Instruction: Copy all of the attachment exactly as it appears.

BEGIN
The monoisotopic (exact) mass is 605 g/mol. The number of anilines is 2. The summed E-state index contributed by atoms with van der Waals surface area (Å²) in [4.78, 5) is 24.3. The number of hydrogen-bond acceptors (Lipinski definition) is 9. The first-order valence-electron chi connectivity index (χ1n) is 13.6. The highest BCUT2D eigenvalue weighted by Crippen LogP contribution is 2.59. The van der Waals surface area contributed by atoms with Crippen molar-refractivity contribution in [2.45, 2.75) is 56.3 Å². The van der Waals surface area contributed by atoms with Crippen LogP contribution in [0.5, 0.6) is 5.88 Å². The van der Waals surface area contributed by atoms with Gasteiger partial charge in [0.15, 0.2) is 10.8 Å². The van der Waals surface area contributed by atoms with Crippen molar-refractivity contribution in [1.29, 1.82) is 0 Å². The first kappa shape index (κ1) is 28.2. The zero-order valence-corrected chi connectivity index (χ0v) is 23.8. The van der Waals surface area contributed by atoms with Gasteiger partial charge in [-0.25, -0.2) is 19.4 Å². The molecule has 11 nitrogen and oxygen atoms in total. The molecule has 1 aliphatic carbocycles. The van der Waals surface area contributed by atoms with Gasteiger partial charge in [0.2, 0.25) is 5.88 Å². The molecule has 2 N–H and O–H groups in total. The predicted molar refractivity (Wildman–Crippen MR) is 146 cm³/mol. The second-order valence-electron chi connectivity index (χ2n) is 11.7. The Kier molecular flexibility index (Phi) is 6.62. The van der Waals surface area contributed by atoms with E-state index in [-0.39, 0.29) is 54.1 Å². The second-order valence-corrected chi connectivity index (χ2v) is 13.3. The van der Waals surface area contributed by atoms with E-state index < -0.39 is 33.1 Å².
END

The monoisotopic (exact) mass is 605 g/mol. The number of anilines is 2. The summed E-state index contributed by atoms with van der Waals surface area (Å²) in [4.78, 5) is 24.3. The number of hydrogen-bond acceptors (Lipinski definition) is 9. The first-order valence-electron chi connectivity index (χ1n) is 13.6. The highest BCUT2D eigenvalue weighted by Crippen LogP contribution is 2.59. The van der Waals surface area contributed by atoms with Crippen molar-refractivity contribution in [2.45, 2.75) is 56.3 Å². The van der Waals surface area contributed by atoms with Crippen LogP contribution in [0.5, 0.6) is 5.88 Å². The van der Waals surface area contributed by atoms with Gasteiger partial charge in [0.15, 0.2) is 10.8 Å². The van der Waals surface area contributed by atoms with Crippen molar-refractivity contribution in [1.29, 1.82) is 0 Å². The first kappa shape index (κ1) is 28.2. The zero-order valence-corrected chi connectivity index (χ0v) is 23.8. The van der Waals surface area contributed by atoms with Gasteiger partial charge in [-0.25, -0.2) is 19.4 Å². The molecule has 11 nitrogen and oxygen atoms in total. The molecule has 1 aliphatic carbocycles. The van der Waals surface area contributed by atoms with Gasteiger partial charge in [0.2, 0.25) is 5.88 Å². The molecule has 2 N–H and O–H groups in total. The predicted molar refractivity (Wildman–Crippen MR) is 146 cm³/mol. The second-order valence-electron chi connectivity index (χ2n) is 11.7. The Kier molecular flexibility index (Phi) is 6.62. The van der Waals surface area contributed by atoms with E-state index in [-0.39, 0.29) is 54.1 Å². The second-order valence-corrected chi connectivity index (χ2v) is 13.3. The van der Waals surface area contributed by atoms with E-state index < -0.39 is 33.1 Å².